A close-up image of a silver fifty pence piece. The coin's obverse side is on display, it is heptagonal, and it depicts the bust of King Charles III, in profile, facing from right to left.

The Royal Mint recently released the first coins depicting King Charles III . Cameron Maclean, PhD Candidate at the University of Glasgow and Numismatic Volunteer at The Hunterian, explores the long-held traditions that these new coins will follow.


The first coins of King Charles III follow coinage conventions established in the British Isles centuries ago. This post will illustrate the history behind these traditions by using objects from The Hunterian’s numismatic collection.

Left or right?

Charles III is depicted facing left on his new coins, whereas Elizabeth II (r.1952-2022) faced right on her coins. This continues the long-established tradition that a monarch faces in the opposite direction from their predecessor on their coinage.

A close-up image of three bronze-coloured coins. The obverse side of each coin is on display. The coin on the left depicts the bust of King Charles I in profile, facing from right to left. The coin in the centre of the image depicts the bust of Oliver Cromwell in profile, facing from right to left. The coin on the right depicts the bust of Charles II in profile, facing from left to right.
From left to right: Charles I, England, milled shilling, 1638-1639, Hunter Collection; Oliver Cromwell, England, halfcrown, 1658, Hunter Collection; Charles II, England, halfcrown, 1677, Hunter Collection.

This has its origins during the reign of Charles II (r.1649-1651/1660-1685). His English silver and gold coins minted from 1662 onwards depict him facing right (above right). We don’t know for certain why this was the case. Many suppose Charles II wished to face in the opposite direction from Oliver Cromwell (r.1653-1658), who faced left on his coins (above centre).

Another possible explanation is that it was done as a mark of respect for Charles I (r.1625-1649). He was Charles II’s father who was beheaded in 1649. Charles I, barring exceptions such as on some of his Scottish coins, faced left on most of the coins struck during his reign (above left).

New monarchs, new directions

The tradition of successive monarchs facing alternate directions on their coins has mostly been maintained from 1662 to the present.

This can be seen in the photo below, which includes an English or British halfcrown of each monarch from Charles II to Elizabeth II (excluding Edward VIII).

There are some exceptions to this. The English copper and tin coinages of Charles II and James VII/II (r.1685-1688/1689) show both monarchs facing in the opposite direction as on their English gold and silver coins.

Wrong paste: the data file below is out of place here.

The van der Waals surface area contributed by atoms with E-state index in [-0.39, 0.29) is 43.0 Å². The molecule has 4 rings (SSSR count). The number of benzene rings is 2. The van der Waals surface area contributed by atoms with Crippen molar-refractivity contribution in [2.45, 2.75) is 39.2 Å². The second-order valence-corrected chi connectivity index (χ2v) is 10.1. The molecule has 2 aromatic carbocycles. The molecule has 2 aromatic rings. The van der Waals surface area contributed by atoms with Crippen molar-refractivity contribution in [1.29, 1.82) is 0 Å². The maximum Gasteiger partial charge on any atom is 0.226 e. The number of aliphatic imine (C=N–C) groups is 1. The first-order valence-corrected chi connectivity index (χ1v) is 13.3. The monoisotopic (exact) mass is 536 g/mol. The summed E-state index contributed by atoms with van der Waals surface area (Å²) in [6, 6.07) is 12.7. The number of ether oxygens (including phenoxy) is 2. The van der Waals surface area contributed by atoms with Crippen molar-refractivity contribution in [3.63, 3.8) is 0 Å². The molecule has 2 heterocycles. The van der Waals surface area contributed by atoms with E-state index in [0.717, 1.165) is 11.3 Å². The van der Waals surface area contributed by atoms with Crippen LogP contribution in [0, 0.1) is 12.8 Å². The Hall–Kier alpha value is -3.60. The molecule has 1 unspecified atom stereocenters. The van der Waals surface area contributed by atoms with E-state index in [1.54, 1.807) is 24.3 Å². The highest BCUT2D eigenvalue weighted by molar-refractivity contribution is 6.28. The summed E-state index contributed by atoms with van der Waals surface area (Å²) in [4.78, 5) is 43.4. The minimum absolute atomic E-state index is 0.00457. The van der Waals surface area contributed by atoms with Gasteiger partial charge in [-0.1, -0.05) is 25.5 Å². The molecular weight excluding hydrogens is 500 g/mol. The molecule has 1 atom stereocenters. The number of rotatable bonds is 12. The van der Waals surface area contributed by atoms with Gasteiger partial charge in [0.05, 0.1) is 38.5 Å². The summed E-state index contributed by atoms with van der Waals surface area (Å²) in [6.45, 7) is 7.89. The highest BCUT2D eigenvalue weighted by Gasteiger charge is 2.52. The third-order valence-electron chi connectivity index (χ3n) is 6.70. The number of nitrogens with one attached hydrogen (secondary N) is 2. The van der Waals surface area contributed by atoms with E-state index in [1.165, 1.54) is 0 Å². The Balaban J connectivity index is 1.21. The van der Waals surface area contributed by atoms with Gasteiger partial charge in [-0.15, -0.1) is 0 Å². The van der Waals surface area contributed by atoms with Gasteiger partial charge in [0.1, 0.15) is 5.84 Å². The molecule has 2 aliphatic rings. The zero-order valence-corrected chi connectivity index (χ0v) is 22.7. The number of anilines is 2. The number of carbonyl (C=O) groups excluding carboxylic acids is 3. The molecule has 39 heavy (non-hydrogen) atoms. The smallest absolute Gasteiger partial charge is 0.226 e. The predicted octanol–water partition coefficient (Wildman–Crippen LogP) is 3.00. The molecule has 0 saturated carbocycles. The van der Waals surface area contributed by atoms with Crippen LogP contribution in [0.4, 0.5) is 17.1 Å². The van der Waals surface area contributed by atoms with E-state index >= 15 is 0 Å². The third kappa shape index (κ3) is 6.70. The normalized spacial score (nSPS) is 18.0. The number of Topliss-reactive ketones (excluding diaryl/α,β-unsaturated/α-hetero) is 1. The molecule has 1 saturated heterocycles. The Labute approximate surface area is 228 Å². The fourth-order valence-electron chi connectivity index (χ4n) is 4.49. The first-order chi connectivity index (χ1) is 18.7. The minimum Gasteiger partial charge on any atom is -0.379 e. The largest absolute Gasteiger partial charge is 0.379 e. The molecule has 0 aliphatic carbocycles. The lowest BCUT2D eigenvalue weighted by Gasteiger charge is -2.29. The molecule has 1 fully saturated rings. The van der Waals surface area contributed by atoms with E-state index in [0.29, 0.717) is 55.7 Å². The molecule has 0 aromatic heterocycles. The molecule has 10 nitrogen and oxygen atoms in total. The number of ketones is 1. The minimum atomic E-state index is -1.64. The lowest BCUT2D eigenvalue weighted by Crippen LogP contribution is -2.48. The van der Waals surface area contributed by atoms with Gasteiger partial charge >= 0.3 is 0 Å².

A close-up image of a series of fifteen dark silver-coloured coins, displayed in three rows of five. The obverse side of each coin is on display. On each coin, the face of a different British monarch is depicted.
From left to right, top to bottom: Charles II, England, halfcrown, 1677, Hunter Collection; James VII/II, England, halfcrown, 1687, Hunter Collection; William II/III and Mary II, England, halfcrown, 1689, Hunter Collection; William II/III, England, proof halfcrown, 1697, Hunter Collection; Anne, Great Britain, halfcrown, 1707, Hunter Collection; George I, Great Britain, proof pattern halfcrown, 1715, Hunter Collection; George II, Great Britain, proof halfcrown, 1746, Hunter Collection; George III, United Kingdom, halfcrown, 1816, Coats Collection; George IV, United Kingdom, halfcrown, 1825, Coats Collection; William IV, United Kingdom, halfcrown, 1834, Coats Collection; Victoria, United Kingdom, proof halfcrown, 1839, Coats Collection; Edward VII, United Kingdom, matt proof halfcrown, 1902, Cuthbert Collection; George V, United Kingdom, halfcrown, 1919, Cuthbert Collection; George VI, United Kingdom, halfcrown, 1939, Cuthbert Collection; Elizabeth II, United Kingdom, proof of record halfcrown, 1963, presented by the Royal Mint.

The most well-known exception is the coinage of Edward VIII (r.1936). Edward VIII defied tradition by insisting that he face left on his coins. This was the same direction as George V (r.1910-1936). Edward preferred his facial features on that side. However, he abdicated before any of his coins entered circulation.

A small number of patterns (prototype coins that are struck to evaluate a proposed design) were produced. Most of these patterns are held by the Royal Mint Museum, while the Royal Collection also holds a set. The Hunterian’s numismatic collection does not contain a coin of Edward VIII. Accordingly, an Edward VIII halfcrown is absent from the above photo.

When George VI (r.1936-1952) succeeded Edward VIII, he maintained the tradition by facing left on his coins. This was based upon the fabrication that if Edward VIII had ruled long enough to issue coins, then they would have abided by tradition and depicted him facing right.